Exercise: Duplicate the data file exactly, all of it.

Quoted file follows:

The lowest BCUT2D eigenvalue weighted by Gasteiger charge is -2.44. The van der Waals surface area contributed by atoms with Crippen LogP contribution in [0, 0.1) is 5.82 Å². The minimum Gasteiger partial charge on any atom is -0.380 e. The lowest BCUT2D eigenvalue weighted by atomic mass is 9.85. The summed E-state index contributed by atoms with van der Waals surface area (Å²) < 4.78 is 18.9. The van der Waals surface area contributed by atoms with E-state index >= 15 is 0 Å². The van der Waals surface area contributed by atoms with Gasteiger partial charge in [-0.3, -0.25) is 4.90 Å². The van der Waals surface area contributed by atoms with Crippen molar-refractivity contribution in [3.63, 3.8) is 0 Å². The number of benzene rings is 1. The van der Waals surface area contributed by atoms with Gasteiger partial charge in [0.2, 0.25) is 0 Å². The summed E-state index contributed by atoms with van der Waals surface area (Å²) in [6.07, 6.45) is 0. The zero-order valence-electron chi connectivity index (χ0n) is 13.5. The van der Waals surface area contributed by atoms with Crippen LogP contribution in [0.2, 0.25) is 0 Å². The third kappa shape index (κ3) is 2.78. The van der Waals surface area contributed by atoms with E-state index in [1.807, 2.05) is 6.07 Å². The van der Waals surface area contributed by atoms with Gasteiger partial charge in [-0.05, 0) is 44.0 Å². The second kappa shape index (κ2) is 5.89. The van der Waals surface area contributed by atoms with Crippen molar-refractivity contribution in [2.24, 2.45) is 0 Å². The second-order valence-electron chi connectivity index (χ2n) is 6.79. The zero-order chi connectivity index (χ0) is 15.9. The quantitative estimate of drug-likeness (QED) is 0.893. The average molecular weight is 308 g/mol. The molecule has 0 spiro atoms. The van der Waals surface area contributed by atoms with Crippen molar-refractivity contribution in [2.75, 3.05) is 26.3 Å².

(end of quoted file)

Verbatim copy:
The lowest BCUT2D eigenvalue weighted by Gasteiger charge is -2.44. The van der Waals surface area contributed by atoms with Crippen LogP contribution in [0, 0.1) is 5.82 Å². The minimum Gasteiger partial charge on any atom is -0.380 e. The lowest BCUT2D eigenvalue weighted by atomic mass is 9.85. The summed E-state index contributed by atoms with van der Waals surface area (Å²) < 4.78 is 18.9. The van der Waals surface area contributed by atoms with E-state index >= 15 is 0 Å². The van der Waals surface area contributed by atoms with Gasteiger partial charge in [-0.3, -0.25) is 4.90 Å². The van der Waals surface area contributed by atoms with Crippen molar-refractivity contribution in [3.63, 3.8) is 0 Å². The number of benzene rings is 1. The van der Waals surface area contributed by atoms with Gasteiger partial charge in [0.2, 0.25) is 0 Å². The summed E-state index contributed by atoms with van der Waals surface area (Å²) in [6.07, 6.45) is 0. The zero-order valence-electron chi connectivity index (χ0n) is 13.5. The van der Waals surface area contributed by atoms with Crippen LogP contribution in [0.2, 0.25) is 0 Å². The third kappa shape index (κ3) is 2.78. The van der Waals surface area contributed by atoms with E-state index in [1.807, 2.05) is 6.07 Å². The van der Waals surface area contributed by atoms with Gasteiger partial charge in [-0.05, 0) is 44.0 Å². The second kappa shape index (κ2) is 5.89. The van der Waals surface area contributed by atoms with Crippen molar-refractivity contribution in [2.24, 2.45) is 0 Å². The second-order valence-electron chi connectivity index (χ2n) is 6.79. The zero-order chi connectivity index (χ0) is 15.9. The quantitative estimate of drug-likeness (QED) is 0.893. The average molecular weight is 308 g/mol. The molecule has 0 spiro atoms. The van der Waals surface area contributed by atoms with Crippen molar-refractivity contribution in [2.75, 3.05) is 26.3 Å².